Kylejack
Kylejack topcommenter

@texmex01 Just a couple knuckleheads that will be caught soon. I rode this trail for years before the recent incidents.

fred413001
fred413001

@tazrocks What are you even talking about? A majority of Houston's citizens voted in favor of expanding our hike and bike trails, so Mayor Parker is actually just doing the job that we the people mandated for her.

 For the record, calling people childish nicknames doesn't really endear sensible people to your point of view.

Kylejack
Kylejack topcommenter

@Motherscratcher It wasn't his property, it was public property that he had claimed for his project. It belongs to the public.

marcy
marcy

@Motherscratcher 

Public good at the expense of few beats good for the few at the expense of the public.

Public land being enjoyed by the public instead of the few seems like a good idea to me.

Motherscratcher
Motherscratcher

The backslapping and attaboys that go with the paving over beautiful natural paths with 10ft wide asphalt mini-freeways is disgusting. Problem is, it's federally funded...and...if you can link it to a Metro park&ride you can get some of that nice Metro money, too. When they degrade, who's going to repair them? Where is that money going to come from. When the funding dries up, we will have a county and city that is responsible for maintaining hundreds of miles of what are essentially small roads that are dangerous to travel on unless maintained properly. Once paved, there is an expectaion that they will be maintained to provide reasonably safe passage.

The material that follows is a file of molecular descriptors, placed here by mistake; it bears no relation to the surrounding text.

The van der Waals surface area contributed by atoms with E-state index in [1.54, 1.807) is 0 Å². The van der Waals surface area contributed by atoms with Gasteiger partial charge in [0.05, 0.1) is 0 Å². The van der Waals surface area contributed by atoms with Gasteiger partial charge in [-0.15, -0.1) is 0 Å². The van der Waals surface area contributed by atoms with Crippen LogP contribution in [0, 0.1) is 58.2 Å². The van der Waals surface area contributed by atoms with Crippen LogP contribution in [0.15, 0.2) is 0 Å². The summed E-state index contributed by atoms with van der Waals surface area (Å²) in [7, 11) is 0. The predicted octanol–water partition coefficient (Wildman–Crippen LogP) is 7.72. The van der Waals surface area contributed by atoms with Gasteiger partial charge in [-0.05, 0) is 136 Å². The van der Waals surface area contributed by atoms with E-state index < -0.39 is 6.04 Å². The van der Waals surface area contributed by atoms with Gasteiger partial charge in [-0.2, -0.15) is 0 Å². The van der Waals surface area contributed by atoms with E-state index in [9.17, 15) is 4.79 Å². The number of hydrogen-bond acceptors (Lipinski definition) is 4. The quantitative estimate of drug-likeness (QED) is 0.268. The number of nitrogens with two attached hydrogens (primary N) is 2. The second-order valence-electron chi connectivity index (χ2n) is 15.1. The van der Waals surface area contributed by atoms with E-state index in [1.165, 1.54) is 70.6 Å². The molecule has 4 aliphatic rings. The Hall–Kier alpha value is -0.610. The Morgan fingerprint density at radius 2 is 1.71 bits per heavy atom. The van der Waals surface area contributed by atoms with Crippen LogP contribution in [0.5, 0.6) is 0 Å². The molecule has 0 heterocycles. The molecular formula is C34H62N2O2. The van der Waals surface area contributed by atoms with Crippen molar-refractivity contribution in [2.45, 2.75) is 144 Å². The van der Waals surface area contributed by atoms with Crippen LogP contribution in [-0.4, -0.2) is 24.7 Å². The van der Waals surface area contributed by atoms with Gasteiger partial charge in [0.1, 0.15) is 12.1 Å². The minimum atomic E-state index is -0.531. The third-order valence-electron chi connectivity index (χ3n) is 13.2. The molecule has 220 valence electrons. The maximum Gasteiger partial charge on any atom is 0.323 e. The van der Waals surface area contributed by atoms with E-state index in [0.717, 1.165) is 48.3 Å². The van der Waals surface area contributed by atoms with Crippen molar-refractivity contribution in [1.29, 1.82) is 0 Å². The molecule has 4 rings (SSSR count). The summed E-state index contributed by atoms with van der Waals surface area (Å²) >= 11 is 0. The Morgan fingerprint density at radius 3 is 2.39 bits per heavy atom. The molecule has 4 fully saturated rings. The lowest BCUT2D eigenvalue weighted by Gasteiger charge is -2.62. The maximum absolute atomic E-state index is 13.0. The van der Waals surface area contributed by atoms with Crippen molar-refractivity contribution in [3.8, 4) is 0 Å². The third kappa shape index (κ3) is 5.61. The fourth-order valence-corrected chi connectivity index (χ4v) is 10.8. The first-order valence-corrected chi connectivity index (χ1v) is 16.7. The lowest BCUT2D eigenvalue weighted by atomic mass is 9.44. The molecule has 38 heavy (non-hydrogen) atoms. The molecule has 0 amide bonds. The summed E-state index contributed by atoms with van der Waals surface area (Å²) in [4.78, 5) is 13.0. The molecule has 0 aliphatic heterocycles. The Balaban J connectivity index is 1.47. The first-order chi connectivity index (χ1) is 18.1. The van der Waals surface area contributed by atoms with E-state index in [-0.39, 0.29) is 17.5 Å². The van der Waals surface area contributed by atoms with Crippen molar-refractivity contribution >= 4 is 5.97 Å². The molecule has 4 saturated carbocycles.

rmichaell
rmichaell

@Kylejack @Motherscratcher  If you want the history of the ownership of property please visit aidsmemorialgarden.com,  do not believe all of the propaganda promoted by this Mayor--she has only one agenda--get re-elected.

Motherscratcher
Motherscratcher

Ahhh...the "needs" of the collective. If you had property taken for this purpose you might have a different perspective. I am not assering that Mr. Lee had his property "taken". I, however, have experienced it.                     

There are real infrastructure issues that bike paths will never solve. Couple that with the seemingly insatiable drive to connect paths in every county precinct and every commissioner putting each of his names on every sign in the county and we have a Quixotic quest to pave every naturally existing path for what? If you respond to the question, please be specific.

 
Loading...